Rock pocket mice are common denizens of the Sonoran desert regions around Tucson, but you'll probably never see one in the wild. The small rodents are strictly nocturnal, finding refuge from the daytime desert heat in their underground burrows. By night, they gather seeds, their only source of food and water, and do their best to elude owls, their main predators.
Now, these inconspicuous animals may have gained some celebrity as a textbook example of adaptation by natural selection, thanks to a team of University of Arizona evolutionary biologists.
The group, led by Professor of ecology and evolutionary biology Michael W. Nachman, examined the coat colors of rock pocket mice. Most of the mice have light tawny fur, which blends in well with the desert granite substrates they typically inhabit. But scattered throughout the southwest are islands of black basaltic rock formed from not-so-ancient lava flows. Nachman's group collected pocket mice from two of these black rock islandsthe Pinacate formation in southwestern Arizona and the Pedro Armendaris formation of New Mexico. Almost all of the mice collected from the volcanic formations had dark coatsthe better to stay concealed from hungry owls, which can pick off mice from contrasting backgrounds even at night.
The story is reminiscent of the peppered moth lesson from high school biology class. In pre-industrial England, most peppered moths had mottled grey wings, camouflaging well with the birch trees upon which they rested. Coal soot from burgeoning industry gradually blackened tree trunks in urban areas, and left the moths more vulnerable to predators. In a short time, though, dark variants of the moths sprang up. Better camouflaged than their light-colored brethren, the dark forms survived and proliferated. Eventually, black became the norm for urban peppered moths. As the cities reduced the pollution, the tree trunks lightened up, and so did the moths. A classic illustration of "survival of the fittest."
Peppered moths make a compelling case study in natural selection. "But even after more than 50 years of intensive study," Nachman said, "we still don't know which genes are involved." In fact, he added, "there are very few examples where we actually know the genes that underlie an adaptation in nature, and almost no examples for cases of natural selection that are not induced by human disturbances," such as pesticide or heavy metal resistance.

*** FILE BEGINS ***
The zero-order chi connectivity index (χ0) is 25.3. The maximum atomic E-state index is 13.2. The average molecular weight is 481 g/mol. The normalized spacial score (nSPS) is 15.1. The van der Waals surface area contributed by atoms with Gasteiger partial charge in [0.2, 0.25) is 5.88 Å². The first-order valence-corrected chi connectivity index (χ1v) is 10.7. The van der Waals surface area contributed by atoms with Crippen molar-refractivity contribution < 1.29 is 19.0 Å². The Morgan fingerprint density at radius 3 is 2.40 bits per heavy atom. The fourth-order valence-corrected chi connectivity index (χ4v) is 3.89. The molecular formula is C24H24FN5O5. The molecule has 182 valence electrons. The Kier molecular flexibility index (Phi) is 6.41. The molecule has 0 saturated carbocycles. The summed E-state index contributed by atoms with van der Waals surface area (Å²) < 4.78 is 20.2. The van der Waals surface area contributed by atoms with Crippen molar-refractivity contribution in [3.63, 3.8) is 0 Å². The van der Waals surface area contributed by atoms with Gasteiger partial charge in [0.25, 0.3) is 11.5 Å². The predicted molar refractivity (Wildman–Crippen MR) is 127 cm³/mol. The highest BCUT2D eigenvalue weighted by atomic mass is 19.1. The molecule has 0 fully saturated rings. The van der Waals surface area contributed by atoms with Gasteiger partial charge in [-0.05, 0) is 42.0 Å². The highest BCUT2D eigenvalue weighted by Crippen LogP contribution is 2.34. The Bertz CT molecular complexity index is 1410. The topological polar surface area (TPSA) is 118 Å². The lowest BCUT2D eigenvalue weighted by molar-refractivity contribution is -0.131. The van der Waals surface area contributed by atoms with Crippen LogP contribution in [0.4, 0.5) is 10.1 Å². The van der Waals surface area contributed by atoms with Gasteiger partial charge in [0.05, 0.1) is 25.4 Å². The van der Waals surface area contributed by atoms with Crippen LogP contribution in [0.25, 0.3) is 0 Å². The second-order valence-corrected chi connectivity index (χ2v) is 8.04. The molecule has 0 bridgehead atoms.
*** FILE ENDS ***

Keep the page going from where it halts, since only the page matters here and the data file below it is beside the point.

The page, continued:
That's where Nachman's study stands out. Biologists have worked out in fine detail the genetic and biochemical processes that control mammalian coat color, particularly for the common lab mouse, an evolutionary cousin of rock pocket mice. Scores of different genes control fur pigmentation, and thanks to modern genomic technology, they've all been identified at the DNA sequence level for lab mice.
Some of the genes exert more influence on the color palette than others, which fine-tune the hues and patterns. One gene, called Mc1r, stimulates production of the black pigment in coat fibers. Another, called agouti, controls lighter yellow and reddish pigmentation.
Nachman's group made an educated guess that genetic differences in either the Mc1r or agouti genes might account for the dark pelage of rock pocket mice living in the volcanic areas. They knew the DNA sequences of the lab mouse versions of these genes, which helped them to find and read the genes from their rock pocket mouse specimens. In addition to sampling the dark mice captured on the basaltic areas, they sampled light mice captured on light rocks just adjacent to the sites.
What they found was astounding. The Pinacate mice showed a perfect match between coat color and spelling of their Mc1r gene. All 18 dark-colored Pinacate mice shared a common set of 4 single-letter spelling differences in their Mc1r gene compared to the light-colored mice collected nearby. And several exceptions proved the rule. Two light mice collected on the dark rocks used the "light spelling" for their Mc1r genes, and the lone dark mouse found on the adjacent light rocks used the "dark" spelling.
This perfect association between the genetics and the coat color makes it almost certain that the dark color in the Pinacate mice is caused by the changes in their Mc1r gene, according to Nachman. "This is a study where we really have all the pieces of the puzzle in one place. That's why it's excitingwe can make the link all the way from genotype to phenotype," Nachman said. Further, Nachman said the findings show "you can have relatively few mutations that have a major effect on phenotype," which suggests "it's not a big step to make a radical change in a phenotype that is essential for the survival of the animal in its environment.
Surprisingly, it was a different story for the New Mexico mice. Coat color differences in mice from the Armendaris formation could not be explained by genetic changes in either the Mc1r gene or the agouti gene, and so far, Nachman said, his team does not know what causes the dark coloration in that mouse population. That, in itself, is an important result, Nachman noted. "Different genes have mutated to produce nearly identical dark mice in different places," illustrating that "there are different genetic solutions to an evolutionary problem. It's a dramatic example of convergent evolution, and it came as a surprise to me."
Nachman recently published on this work in the Proceedings of the National Academy of Sciences and in Molecular Ecology together with Susan L. D'Agostino, a research specialist, and Hopi E. Hoekstra, a postdoctoral researcher in the lab.